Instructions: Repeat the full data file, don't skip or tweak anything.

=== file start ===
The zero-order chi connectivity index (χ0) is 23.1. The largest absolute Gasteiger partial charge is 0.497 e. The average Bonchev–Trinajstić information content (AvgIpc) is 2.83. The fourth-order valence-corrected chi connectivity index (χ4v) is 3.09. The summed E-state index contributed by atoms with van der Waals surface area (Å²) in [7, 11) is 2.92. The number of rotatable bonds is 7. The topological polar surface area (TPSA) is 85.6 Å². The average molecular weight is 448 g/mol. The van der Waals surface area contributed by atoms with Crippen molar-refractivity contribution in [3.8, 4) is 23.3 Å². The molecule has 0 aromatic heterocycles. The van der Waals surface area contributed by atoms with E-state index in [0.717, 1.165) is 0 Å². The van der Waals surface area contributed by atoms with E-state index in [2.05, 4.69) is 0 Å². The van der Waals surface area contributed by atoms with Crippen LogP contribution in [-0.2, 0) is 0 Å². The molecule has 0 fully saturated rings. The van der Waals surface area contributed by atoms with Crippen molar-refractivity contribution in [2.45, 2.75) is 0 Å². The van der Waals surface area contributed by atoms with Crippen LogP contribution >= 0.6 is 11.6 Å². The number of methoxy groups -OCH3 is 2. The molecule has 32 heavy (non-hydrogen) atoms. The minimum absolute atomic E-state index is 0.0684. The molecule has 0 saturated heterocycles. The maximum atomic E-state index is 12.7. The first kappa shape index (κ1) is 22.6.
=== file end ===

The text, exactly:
The zero-order chi connectivity index (χ0) is 23.1. The largest absolute Gasteiger partial charge is 0.497 e. The average Bonchev–Trinajstić information content (AvgIpc) is 2.83. The fourth-order valence-corrected chi connectivity index (χ4v) is 3.09. The summed E-state index contributed by atoms with van der Waals surface area (Å²) in [7, 11) is 2.92. The number of rotatable bonds is 7. The topological polar surface area (TPSA) is 85.6 Å². The average molecular weight is 448 g/mol. The van der Waals surface area contributed by atoms with Crippen molar-refractivity contribution in [3.8, 4) is 23.3 Å². The molecule has 0 aromatic heterocycles. The van der Waals surface area contributed by atoms with E-state index in [0.717, 1.165) is 0 Å². The van der Waals surface area contributed by atoms with E-state index in [2.05, 4.69) is 0 Å². The van der Waals surface area contributed by atoms with Crippen LogP contribution in [-0.2, 0) is 0 Å². The molecule has 0 fully saturated rings. The van der Waals surface area contributed by atoms with Crippen molar-refractivity contribution in [2.45, 2.75) is 0 Å². The van der Waals surface area contributed by atoms with Crippen LogP contribution >= 0.6 is 11.6 Å². The number of methoxy groups -OCH3 is 2. The molecule has 32 heavy (non-hydrogen) atoms. The minimum absolute atomic E-state index is 0.0684. The molecule has 0 saturated heterocycles. The maximum atomic E-state index is 12.7. The first kappa shape index (κ1) is 22.6.